7. Air curtains create the appearance of width and clean up the airflow around the front of the car.

Ford GT - FIA World Endurance Championship

Plan View- Often overlooked, the most dramatic view for most exotic cars is looking straight down on them.

  1. Small frontal area is key to an efficient aero package. While the front of the car has to be wide to fit the tires, the greenhouse is kept narrow to punch a smaller hole through the air.
  2. Rather than a big, thirsty V-8 like the original GT-40, a high-horsepower twin turbo Ecoboost V-6 packs more power and its small size makes it possible to taper the fuselage towards the back of the car and end it with a pair of exhaust tips.
  3. The large rear tires are housed in pontoons that are separated from the rest of the body, creating channels for the air to flow through. The wide “hips” created by this design harkens back to the original car.
  4. The unique architecture of the body created an opportunity for the design team to play with the negative space between shapes. This relationship between the forms is most obvious in the red, white and blue livery of the LeMans race car. The overall effect is a “lean, cut, athletic shape that is more MMA fighter than heavyweight boxer,” according to Nicoghosian.

Ford GT_rear flat

Rear view

  1. The rear lights are a throwback to the large, round lenses that Ford used on most of their cars in the early 1960s, only this time they are loaded with technology. A ring of LEDs surround outlets for heat exchangers, and have the visual effect of afterburners on full blast.
  2. The high mounted central exhaust is another nod to the original, and are sort of the exclamation point at the end of the dramatically tapered central fuselage. Mounting the exhaust up high allows for a proper diffuser under the rear fascia to straighten out the air coming from under the car.
  3. The masterfully bent surfaces on the corners create triangular holes to let more air escape the engine compartment. Many of the intricate shapes seen throughout the body exist only because they are made of carbon fiber which can be formed in far more complex shapes than metal.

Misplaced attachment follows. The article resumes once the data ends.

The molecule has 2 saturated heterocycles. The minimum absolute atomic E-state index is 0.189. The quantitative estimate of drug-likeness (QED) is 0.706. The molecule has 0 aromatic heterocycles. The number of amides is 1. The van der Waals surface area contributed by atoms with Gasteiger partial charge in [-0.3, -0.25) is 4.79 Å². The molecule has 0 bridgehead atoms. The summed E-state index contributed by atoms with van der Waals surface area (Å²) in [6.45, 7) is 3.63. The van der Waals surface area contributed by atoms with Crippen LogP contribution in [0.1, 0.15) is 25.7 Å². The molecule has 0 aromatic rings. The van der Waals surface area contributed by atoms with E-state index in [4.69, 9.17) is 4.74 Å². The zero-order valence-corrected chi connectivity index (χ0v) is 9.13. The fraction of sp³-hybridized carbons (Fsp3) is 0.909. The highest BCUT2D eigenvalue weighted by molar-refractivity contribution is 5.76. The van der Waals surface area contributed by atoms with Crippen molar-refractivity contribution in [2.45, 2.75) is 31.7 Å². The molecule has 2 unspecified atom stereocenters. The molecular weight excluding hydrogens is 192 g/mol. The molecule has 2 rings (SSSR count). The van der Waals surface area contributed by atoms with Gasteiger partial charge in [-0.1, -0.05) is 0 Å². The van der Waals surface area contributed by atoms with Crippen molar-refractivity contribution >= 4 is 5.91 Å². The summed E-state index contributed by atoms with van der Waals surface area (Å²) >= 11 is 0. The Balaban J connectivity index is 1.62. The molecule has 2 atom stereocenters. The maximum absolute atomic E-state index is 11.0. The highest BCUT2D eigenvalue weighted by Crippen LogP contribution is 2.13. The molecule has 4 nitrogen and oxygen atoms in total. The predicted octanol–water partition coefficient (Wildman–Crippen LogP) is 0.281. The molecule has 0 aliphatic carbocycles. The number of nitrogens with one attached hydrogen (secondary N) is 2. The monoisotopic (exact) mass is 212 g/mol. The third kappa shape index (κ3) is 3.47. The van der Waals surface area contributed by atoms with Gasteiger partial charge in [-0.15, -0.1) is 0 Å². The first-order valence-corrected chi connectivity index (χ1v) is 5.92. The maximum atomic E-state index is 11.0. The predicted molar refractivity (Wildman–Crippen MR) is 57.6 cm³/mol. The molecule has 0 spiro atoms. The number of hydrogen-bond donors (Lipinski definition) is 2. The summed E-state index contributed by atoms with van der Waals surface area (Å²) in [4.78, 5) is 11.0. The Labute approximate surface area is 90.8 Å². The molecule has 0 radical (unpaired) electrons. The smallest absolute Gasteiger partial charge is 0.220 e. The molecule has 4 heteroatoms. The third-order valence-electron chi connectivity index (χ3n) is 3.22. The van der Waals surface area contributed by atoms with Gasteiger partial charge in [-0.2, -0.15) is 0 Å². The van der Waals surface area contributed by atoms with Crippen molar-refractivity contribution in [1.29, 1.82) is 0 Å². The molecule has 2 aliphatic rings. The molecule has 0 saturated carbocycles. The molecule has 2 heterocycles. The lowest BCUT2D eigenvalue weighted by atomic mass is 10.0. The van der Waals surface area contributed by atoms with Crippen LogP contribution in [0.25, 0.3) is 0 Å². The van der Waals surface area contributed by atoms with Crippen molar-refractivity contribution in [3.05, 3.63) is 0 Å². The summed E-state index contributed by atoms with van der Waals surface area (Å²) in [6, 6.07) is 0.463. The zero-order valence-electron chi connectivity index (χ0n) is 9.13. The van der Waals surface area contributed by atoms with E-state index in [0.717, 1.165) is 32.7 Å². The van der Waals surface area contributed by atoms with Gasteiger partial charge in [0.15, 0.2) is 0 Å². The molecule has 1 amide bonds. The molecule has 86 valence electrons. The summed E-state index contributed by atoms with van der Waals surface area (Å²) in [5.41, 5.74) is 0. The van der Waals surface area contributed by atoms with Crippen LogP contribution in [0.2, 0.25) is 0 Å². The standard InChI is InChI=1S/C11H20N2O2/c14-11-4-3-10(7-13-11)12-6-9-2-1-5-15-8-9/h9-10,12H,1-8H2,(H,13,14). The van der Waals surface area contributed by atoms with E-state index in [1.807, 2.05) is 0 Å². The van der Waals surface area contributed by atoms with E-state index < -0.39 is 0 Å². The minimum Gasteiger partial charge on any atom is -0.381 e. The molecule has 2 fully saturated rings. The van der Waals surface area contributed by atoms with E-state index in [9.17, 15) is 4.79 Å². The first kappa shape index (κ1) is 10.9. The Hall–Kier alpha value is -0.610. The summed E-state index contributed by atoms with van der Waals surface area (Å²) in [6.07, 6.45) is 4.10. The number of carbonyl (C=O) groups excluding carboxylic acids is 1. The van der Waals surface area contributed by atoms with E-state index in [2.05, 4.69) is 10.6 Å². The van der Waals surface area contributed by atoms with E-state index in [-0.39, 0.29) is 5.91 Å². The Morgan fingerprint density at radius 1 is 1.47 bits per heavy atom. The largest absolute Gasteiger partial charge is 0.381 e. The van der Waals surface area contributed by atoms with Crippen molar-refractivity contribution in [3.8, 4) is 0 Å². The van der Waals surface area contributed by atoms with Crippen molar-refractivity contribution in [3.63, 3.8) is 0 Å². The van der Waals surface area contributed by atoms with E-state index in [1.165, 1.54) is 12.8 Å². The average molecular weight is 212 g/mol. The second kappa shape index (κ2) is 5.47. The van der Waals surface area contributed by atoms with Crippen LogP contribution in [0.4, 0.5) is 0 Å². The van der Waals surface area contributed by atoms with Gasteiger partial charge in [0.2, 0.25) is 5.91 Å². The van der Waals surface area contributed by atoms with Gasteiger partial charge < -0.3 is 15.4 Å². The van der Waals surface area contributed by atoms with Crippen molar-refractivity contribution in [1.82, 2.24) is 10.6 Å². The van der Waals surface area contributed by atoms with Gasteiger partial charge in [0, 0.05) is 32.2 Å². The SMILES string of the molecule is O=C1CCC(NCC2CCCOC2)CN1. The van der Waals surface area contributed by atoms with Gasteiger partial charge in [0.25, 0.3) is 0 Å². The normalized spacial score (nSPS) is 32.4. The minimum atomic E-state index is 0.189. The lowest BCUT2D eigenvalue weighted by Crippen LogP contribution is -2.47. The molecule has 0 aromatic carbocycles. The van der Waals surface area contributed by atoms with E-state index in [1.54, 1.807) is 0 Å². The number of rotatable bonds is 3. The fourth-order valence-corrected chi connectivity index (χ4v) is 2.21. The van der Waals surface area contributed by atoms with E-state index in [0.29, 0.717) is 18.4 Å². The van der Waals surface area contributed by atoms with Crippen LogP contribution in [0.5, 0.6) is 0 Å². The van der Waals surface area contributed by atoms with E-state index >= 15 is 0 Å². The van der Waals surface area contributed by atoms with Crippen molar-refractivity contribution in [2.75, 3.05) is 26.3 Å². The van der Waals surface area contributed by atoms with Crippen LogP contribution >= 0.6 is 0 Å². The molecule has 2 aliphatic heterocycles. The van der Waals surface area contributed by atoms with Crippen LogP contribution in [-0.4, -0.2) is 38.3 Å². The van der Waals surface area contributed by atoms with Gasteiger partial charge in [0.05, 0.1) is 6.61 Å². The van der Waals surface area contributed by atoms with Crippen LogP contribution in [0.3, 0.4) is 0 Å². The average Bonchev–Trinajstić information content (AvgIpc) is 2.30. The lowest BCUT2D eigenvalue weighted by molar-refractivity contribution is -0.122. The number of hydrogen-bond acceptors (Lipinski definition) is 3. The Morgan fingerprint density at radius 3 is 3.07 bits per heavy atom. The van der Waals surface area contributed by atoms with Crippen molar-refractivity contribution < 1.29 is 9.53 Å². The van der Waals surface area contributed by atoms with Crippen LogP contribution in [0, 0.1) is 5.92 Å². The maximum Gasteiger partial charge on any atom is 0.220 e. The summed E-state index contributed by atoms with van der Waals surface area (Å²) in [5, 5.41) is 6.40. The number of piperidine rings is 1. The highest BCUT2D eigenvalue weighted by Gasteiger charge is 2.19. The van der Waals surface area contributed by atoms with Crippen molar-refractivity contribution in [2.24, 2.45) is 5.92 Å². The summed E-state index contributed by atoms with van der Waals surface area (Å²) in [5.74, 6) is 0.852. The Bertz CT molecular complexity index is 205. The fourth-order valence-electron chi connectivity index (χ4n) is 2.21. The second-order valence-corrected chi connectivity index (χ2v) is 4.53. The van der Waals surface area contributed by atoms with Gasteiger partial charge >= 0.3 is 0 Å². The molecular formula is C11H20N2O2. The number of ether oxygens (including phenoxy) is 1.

Ford GT_interior flat

Interior

  1. The gauge cluster appears to float along with a wing-like shape elevated above the rest of the instrument panel. Inside the floating mass is where the antennas live.
  2. Like a modern race car, Ford designers chose to put as many controls on the steering wheel as was possible. Turn signal and wiper stalks can get in the way. By making these features more accessible on the front of the wheel, the driver is able to concentrate on driving. Shift paddles take their place and can be larger when there are no stalks to compete with. While many modern exotics coddle their occupants with heavy leather and fancy finishes, the Ford GT is all business. Carbon fiber appears throughout the interior because the tub is made out of it. The material therefore comes off as purposeful rather than cliché.
  3. The seats have leather bolsters, but the back and bottom are covered in Alcantara which grips occupants and keeps them firmly planted.
  4. The seats locked into place where they optimize the sight lines and the pedals and steering wheel move to accommodate drivers of many sizes. “Ultimately, fixed seat bottoms allow for the lowest, narrowest setup possible within the limits of occupant arrangement, safety, etc., helping us achieve the smallest possible frontal area.”

 

Written by Chris Brown

Photos courtesy of Ford Motor Company

chris@brownautodesign.com